Private social care is a rapidly expanding sector offering primarily residential provision, housing, and fostering and adoption services. The tasks of social workers involved in fostering and adoption will be the same as in the statutory sector, and attract the same and sometimes slightly better pay and conditions of service. Residential provision covers all service user groups and opportunities abound for social workers to progress to home management roles. Many private organisations specialise in crisis provision and hard-to-place children. The pay and conditions, training and support offered to social workers in this sector vary enormously and particular care is needed to research the ethos and reputation of the company, as well as what opportunities there are for progression.
Agency social work – supply work for qualified social workers
Agencies offering supply work have become more common over the last few years. Although nationally the situation is improving gradually, there is still a significant shortage of qualified social workers and some organisations have vacancies that they just cannot fill. Some of the London boroughs and city unitary authorities rely heavily on agency staff. Agency workers stand in for social workers that are absent through illness, maternity leave, secondment, training etc, and work on time-limited projects.
Social work agencies aim to match the skills and experience of the social worker with the vacancy – but, in practice, an agency worker can expect to cover just about anything, as required. The work and hours are flexible and there are opportunities for long-term employment. If you are unsure about where you want your career to go, the opportunity to work with different service users in different settings might help you make up your mind.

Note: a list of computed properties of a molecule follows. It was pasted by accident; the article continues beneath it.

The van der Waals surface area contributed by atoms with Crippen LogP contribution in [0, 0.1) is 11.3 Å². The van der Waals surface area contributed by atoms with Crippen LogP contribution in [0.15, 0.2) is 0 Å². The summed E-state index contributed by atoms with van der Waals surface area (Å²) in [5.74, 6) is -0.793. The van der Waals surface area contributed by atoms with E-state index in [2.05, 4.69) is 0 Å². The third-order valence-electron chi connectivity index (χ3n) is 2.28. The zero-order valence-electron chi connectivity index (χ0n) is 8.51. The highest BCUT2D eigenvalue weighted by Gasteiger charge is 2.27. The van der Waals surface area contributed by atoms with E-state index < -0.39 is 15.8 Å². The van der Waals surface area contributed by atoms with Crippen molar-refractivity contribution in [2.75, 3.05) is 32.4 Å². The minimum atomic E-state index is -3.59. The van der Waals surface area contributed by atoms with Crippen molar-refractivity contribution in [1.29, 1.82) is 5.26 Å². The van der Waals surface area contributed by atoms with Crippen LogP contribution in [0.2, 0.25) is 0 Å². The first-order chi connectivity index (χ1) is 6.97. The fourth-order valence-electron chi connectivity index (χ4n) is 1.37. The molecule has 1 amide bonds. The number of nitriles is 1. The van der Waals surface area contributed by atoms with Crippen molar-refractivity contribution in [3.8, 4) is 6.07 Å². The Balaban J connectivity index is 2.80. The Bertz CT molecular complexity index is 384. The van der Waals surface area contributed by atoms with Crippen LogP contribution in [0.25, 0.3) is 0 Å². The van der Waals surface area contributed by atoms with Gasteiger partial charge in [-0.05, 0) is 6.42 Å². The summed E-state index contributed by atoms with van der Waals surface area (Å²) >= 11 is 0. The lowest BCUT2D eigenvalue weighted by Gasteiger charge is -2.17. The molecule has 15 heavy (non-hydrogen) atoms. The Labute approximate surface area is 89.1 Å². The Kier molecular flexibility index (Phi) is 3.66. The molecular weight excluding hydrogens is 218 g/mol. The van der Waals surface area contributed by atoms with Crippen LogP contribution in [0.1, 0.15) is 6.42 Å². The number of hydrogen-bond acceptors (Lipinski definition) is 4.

Some people just like the challenge of the unknown and the variety of work that can be accessed through an agency. An advantage for you, but disadvantage for your permanent social work colleagues, is that if the going gets tough you can just leave. The level of help and support available in a temporary placement can vary enormously; some teams are so understaffed that they need an agency worker to ‘hit the ground running’ or at least be able to carry out core tasks with minimum supervision. For newly qualified social workers, agency work is best recommended only if you have significant direct experience to draw upon or the employing organisation is committed to providing the support needed.
Independent social work – self-employed social workers registered with local councils
Independent social work and social work consultancy have grown very quickly in the last decade. Many practitioners fed up with the bureaucracy of the public or voluntary sectors have made the move and become independent. Most independent social workers are self-employed, which can mean a great deal of additional responsibilities such as managing tax, national insurance, accounts and cash flow. You will also need to register with the care councils for the areas you wish to operate in. The requirements for registration are the same as for employed social work practitioners but the mechanism for endorsement and verification will be slightly different. The British Association of Social Workers has more information about about becoming an independent social worker.